Jean-Jacque Rousseau influence on Mary shelleys Frankenstein
“I have love in me the likes of which you can scarcely imagine and rage the like of which you would not believe. If I cannot satisfy the one, I will indulge the other.”
Mary Shelley wrote the novel ‘Frankentein’ in 1818, During this time there was a revolution taking place often referred to as the age of reason, or ‘the enlightenment’. Throughout this time the public began to revolt against the powers of the time, reinvistioning how they looked at the world through different sciences and technologies, and taking vast amounts of power away from blindsight belief, and religion. People began to use logic and the sciences of the time to investigate and give reason to different phenomena. This upheaval of society was spurred on by various public figures and philosophers of the time, these include John Locke, Voltaire and Jean-Jacque Rousseau. These philosophers had a profound effect on the literature of the time, their theories can be found in many novels of the time. This combined with the many new and intriguing scientific ideas of the time aloud the imaginative and horrific novel ‘Frankenstein’ to be written.
Throughout this text I will be discussing how Jean-Jacque Rousseau’s, being one of the more prolific figures of the time, philosophy’s and theory’s influenced how Mary Shelley wrote the novel Frankenstein, I will be particularly focused on the antagonist, Frankensteins ‘monster’, as throughout the novel it becomes evident that the monster reflects many of Rousseau’s theories.
Rousseau’s philosophy was largely focused on human nature and our inherent good. Rousseau once stated that “humans are not quite blank slates, but come into the world with two key instincts: self-preservations, and compassion.” There fore they ‘naturally’ have the ability to be good and would be if civilisation was not corrupting. There are three key concepts of Rousseau’s that are highly impactful on Frankenstein, the first being, man is most content in the state of nature. Second, that without outside influence humans are good. Third, goodness is as much part of the educator as it is the person being educated, meaning that a beings actions and nature is dictated to an extent by the environment that they grew up in and learnt in.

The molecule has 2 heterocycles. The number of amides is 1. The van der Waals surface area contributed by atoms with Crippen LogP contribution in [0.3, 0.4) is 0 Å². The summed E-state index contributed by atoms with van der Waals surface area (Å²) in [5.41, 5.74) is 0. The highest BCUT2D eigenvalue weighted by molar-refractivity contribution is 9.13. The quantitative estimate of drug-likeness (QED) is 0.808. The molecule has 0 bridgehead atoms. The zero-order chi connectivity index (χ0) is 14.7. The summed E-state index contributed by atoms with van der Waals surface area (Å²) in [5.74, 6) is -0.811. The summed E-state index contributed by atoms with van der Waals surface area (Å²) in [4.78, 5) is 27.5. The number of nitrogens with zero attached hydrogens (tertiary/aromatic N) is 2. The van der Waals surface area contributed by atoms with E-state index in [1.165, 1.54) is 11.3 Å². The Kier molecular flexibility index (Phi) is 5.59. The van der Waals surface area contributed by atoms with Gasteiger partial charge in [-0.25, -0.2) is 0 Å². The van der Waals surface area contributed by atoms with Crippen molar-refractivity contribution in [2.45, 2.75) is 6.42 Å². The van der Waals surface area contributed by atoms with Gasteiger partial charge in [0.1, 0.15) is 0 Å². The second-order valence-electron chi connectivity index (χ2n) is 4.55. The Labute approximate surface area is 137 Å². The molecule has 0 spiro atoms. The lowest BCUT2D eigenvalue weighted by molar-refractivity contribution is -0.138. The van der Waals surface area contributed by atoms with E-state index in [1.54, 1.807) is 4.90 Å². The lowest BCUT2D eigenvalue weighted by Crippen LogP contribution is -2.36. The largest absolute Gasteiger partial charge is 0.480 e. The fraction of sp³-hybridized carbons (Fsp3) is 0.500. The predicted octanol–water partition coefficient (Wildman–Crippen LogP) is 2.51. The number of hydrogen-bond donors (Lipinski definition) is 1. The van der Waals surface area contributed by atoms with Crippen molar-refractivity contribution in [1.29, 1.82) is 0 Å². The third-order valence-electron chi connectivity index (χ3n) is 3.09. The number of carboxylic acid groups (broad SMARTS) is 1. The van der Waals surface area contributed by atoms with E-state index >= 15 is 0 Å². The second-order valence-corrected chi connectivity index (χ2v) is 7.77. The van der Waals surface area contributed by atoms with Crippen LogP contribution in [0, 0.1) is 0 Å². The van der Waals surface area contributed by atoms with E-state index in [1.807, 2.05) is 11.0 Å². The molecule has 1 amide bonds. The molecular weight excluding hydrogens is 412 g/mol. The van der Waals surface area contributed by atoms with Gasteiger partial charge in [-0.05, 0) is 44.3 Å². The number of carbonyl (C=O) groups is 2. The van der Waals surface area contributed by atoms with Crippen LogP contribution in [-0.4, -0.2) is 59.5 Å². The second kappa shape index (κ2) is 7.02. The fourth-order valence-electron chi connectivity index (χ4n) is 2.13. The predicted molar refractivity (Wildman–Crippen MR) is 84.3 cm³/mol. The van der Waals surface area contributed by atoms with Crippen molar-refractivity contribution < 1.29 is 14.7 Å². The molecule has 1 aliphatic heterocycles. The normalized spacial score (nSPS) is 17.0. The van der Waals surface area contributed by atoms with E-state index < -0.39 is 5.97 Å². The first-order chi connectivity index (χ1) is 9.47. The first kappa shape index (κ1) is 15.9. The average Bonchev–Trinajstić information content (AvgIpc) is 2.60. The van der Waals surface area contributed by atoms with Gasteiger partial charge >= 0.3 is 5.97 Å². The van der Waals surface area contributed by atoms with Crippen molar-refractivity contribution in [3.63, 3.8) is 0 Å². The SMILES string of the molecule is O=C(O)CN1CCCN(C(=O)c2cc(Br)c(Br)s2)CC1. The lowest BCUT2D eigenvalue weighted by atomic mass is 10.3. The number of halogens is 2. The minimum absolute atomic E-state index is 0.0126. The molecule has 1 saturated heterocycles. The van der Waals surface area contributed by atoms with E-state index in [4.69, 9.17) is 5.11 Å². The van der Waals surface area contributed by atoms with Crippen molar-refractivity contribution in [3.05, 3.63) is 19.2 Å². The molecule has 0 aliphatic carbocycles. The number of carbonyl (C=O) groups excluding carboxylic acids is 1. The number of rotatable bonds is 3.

“Man is most content in the state of nature”
Rousseau stated “natural man is blessed with an enviable total freedom because he is not a slave to the artificial needs that civilised man has created for himself such as companionship” In Frankenstein this can be seen as Frankensteins monster leaves the loft he was created in and begins to explore the countryside. At this point the monster is still young and learning about the world around him, He is in solace and has not yet been tainted by “the artificial needs that civilised man has created” He does not yet know of his horrific appearance and does not know of evil. The monsters has complete freedom, there is nothing holding him back.
It is not until the monster has been around for a longer period of time, having been rejected by so many and had more development mentally that he is more able to interpert and understand the complexities of human emotion. He has been locked down by our artificial needs. He feels trapped and misfortuned by his lack of companionship, He knows he’s been rejected and he wants someone to understand his misery. “Everything is related…the minutest description of my odious and loathsome person is given, in language which painted your own horrors and rendered mine indelible. I sickened as I read….Why did you form a monster so hideous that even YOU turned from me in disgust?”